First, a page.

Let’s face it, in the current world we live in there are things grasping at our attention constantly! So even without a brain injury, it can be difficult to concentrate. Some things to try to improve concentration include:
Start with something small
Commit to reading one chapter in a book daily or reading just 5-7 minutes daily
Stick with this for at least 7 consecutive days
Gradually increase the time you will read each day
Use a timer
Work on something for a set number of minutes like a crossword or a puzzle
Set a time on your phone or smart speaker
Do not stop working until your timer goes off, even if you get a phone call or text
Nature has a great ability to shift our focus on the bigger picture
Leave all electronics inside
Focus on the trees, a bird, your breathing
Let your brain and body “reset”
Computer-Assisted Cognitive Rehabilitation
This type of brain exercise has been shown to be beneficial to recovery after a stroke or brain injury. The benefits include increased attention, improved executive function (which allows us to live independently), improves memory, and even being shown to assist those who have lost part of their vision due to a stroke or brain injury. (Zhao, Q, et al., 2021)
This link below is to a YouTube video that demonstrates how and why this kind of cognitive exercise can really improve overall outcomes and recovery for those with a brain injury from trauma or stroke.
With technology today, support groups, and the internet, I assure you, that you are not alone. We have so much more available to us today than those who were in our shoes just 10, 20, or 30 years ago.
If you are looking for a way to easily incorporate several of these ideas into an easy, affordable, and accessible part of your own in-home rehabilitation, there is a great company out there who can neatly box it up and deliver it to you!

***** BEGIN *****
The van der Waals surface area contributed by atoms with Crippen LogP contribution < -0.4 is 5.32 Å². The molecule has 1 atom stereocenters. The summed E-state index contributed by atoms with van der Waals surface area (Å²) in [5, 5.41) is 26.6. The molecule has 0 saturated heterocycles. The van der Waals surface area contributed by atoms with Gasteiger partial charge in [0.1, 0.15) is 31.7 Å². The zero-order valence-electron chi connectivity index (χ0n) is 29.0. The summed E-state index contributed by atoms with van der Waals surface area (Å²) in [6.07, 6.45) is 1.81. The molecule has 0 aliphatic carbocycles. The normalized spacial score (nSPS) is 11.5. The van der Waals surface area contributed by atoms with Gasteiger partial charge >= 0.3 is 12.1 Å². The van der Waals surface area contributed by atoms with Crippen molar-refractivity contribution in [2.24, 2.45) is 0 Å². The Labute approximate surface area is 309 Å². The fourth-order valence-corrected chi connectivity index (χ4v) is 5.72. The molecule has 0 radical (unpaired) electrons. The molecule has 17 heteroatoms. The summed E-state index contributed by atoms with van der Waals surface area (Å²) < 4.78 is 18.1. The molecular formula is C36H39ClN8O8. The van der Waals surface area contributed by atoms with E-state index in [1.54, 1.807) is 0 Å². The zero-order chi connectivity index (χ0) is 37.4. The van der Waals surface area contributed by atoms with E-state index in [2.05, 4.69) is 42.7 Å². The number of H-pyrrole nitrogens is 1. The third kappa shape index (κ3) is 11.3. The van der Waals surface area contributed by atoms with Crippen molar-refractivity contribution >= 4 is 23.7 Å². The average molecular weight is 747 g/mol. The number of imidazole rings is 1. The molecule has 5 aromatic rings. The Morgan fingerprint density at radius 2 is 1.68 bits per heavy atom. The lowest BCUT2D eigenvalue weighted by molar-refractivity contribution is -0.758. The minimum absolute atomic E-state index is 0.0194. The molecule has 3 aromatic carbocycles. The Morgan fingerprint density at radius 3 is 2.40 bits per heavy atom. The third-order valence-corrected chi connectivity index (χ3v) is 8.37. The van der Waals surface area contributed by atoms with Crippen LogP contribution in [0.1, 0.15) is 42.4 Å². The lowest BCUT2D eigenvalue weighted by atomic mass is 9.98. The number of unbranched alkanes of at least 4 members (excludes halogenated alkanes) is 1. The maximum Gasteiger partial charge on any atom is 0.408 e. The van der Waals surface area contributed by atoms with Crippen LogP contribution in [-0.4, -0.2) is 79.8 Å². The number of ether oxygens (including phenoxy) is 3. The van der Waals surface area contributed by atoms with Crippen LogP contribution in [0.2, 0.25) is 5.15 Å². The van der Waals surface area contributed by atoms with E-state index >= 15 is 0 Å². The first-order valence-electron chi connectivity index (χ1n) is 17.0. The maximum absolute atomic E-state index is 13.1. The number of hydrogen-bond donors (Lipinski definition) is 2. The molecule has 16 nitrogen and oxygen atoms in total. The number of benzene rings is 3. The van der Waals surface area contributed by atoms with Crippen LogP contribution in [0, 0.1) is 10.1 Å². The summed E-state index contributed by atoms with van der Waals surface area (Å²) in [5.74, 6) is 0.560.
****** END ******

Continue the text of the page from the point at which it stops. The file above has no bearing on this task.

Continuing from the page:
This company has taken several different approaches to improve brain health for all older adults and put it into a monthly subscription box! You can sign up for one box to try it out and then decide how often you think a new box would be beneficial for you or someone you are caring for.
This includes many aspects of improving brain health including learning new information, using crafts and art to promote brain function, recalling memories of the past, and even puzzles to help keep individuals engaged and entertained.
For those of us left to our own devices after that devastating event of a stroke or traumatic brain injury, it can almost feel like we are drowning in information and we can’t possibly know which next steps to take.
When Mark had a stroke and we were sent home, I was a healthcare professional and still didn’t have all the answers.
Doing small things helped me to feel more in control. Finding the right people and activities that were affordable and also were accessible for Mark made a big difference for us.
Please know that I am also here to help and listen. Jump over to my email at:
Send me a message, question, or even an idea for an article you would like to see. I am a real person and read and respond to each and every email received! I care about this population of people and have made it my mission to do more to help every day. So just let me know what you need.
Barman A, Chatterjee A, Bhide R. Cognitive Impairment and Rehabilitation Strategies After Traumatic Brain Injury. Indian J Psychol Med. 2016 May-Jun;38(3):172-81. doi: 10.4103/0253-7176.183086. PMID: 27335510; PMCID: PMC4904751.
Gray LA. Living the Full Catastrophe: A Mindfulness-Based Program to Support Recovery from Stroke. Healthcare (Basel). 2020 Nov 19;8(4):498. doi: 10.3390/healthcare8040498. PMID: 33228109; PMCID: PMC7711731
McDonald MW, Black SE, Copland DA, et al. Cognition in stroke rehabilitation and recovery research: Consensus-based core recommendations from the second Stroke Recovery and Rehabilitation Roundtable. International Journal of Stroke. 2019;14(8):774-782. doi:10.1177/1747493019873600
Seeney R, Griffin J. The Lived Experience and Patient-reported Benefits of Yoga Participation in an Inpatient Brain Injury Rehabilitation Setting. Int J Yoga. 2020 Jan-Apr;13(1):25-31. doi: 10.4103/ijoy.IJOY_46_19. PMID: 32030018; PMCID: PMC6937874.
Zhao Q, Wang X, Wang T, Dmytriw AA, Zhang X, Yang K, Luo J, Bai X, Jiang N, Yang B, Ma Y, Jiao L, Xie Y. Cognitive rehabilitation interventions after stroke: protocol for a systematic review and meta-analysis of randomized controlled trials. Syst Rev. 2021 Mar 4;10(1):66. doi: 10.1186/s13643-021-01607-7. PMID: 33663590; PMCID: PMC7931553.